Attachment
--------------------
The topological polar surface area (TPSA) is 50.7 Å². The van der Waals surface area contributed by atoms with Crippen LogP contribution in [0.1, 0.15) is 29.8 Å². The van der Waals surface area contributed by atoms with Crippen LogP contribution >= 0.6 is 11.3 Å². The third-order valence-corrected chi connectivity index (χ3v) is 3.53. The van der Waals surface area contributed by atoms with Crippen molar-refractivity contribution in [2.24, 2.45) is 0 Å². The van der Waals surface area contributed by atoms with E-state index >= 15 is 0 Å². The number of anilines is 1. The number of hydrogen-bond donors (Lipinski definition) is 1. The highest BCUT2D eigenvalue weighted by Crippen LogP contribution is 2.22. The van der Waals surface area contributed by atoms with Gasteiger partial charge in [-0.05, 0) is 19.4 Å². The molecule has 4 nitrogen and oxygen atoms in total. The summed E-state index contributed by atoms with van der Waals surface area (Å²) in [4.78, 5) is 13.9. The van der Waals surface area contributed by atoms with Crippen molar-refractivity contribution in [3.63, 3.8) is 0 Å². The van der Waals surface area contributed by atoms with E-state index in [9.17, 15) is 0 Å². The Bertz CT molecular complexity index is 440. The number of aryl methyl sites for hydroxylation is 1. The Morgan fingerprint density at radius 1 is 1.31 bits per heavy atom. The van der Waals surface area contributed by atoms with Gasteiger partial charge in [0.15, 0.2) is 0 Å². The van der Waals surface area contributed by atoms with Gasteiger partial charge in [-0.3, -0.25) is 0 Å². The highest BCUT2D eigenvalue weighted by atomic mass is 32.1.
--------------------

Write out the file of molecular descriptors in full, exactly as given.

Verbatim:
The topological polar surface area (TPSA) is 50.7 Å². The van der Waals surface area contributed by atoms with Crippen LogP contribution in [0.1, 0.15) is 29.8 Å². The van der Waals surface area contributed by atoms with Crippen LogP contribution >= 0.6 is 11.3 Å². The third-order valence-corrected chi connectivity index (χ3v) is 3.53. The van der Waals surface area contributed by atoms with Crippen molar-refractivity contribution in [2.24, 2.45) is 0 Å². The van der Waals surface area contributed by atoms with E-state index >= 15 is 0 Å². The number of anilines is 1. The number of hydrogen-bond donors (Lipinski definition) is 1. The highest BCUT2D eigenvalue weighted by Crippen LogP contribution is 2.22. The van der Waals surface area contributed by atoms with Gasteiger partial charge in [-0.05, 0) is 19.4 Å². The molecule has 4 nitrogen and oxygen atoms in total. The summed E-state index contributed by atoms with van der Waals surface area (Å²) in [4.78, 5) is 13.9. The van der Waals surface area contributed by atoms with Crippen molar-refractivity contribution in [3.63, 3.8) is 0 Å². The van der Waals surface area contributed by atoms with E-state index in [9.17, 15) is 0 Å². The Bertz CT molecular complexity index is 440. The number of aryl methyl sites for hydroxylation is 1. The Morgan fingerprint density at radius 1 is 1.31 bits per heavy atom. The van der Waals surface area contributed by atoms with Gasteiger partial charge in [0.15, 0.2) is 0 Å². The van der Waals surface area contributed by atoms with Gasteiger partial charge in [-0.3, -0.25) is 0 Å². The highest BCUT2D eigenvalue weighted by atomic mass is 32.1.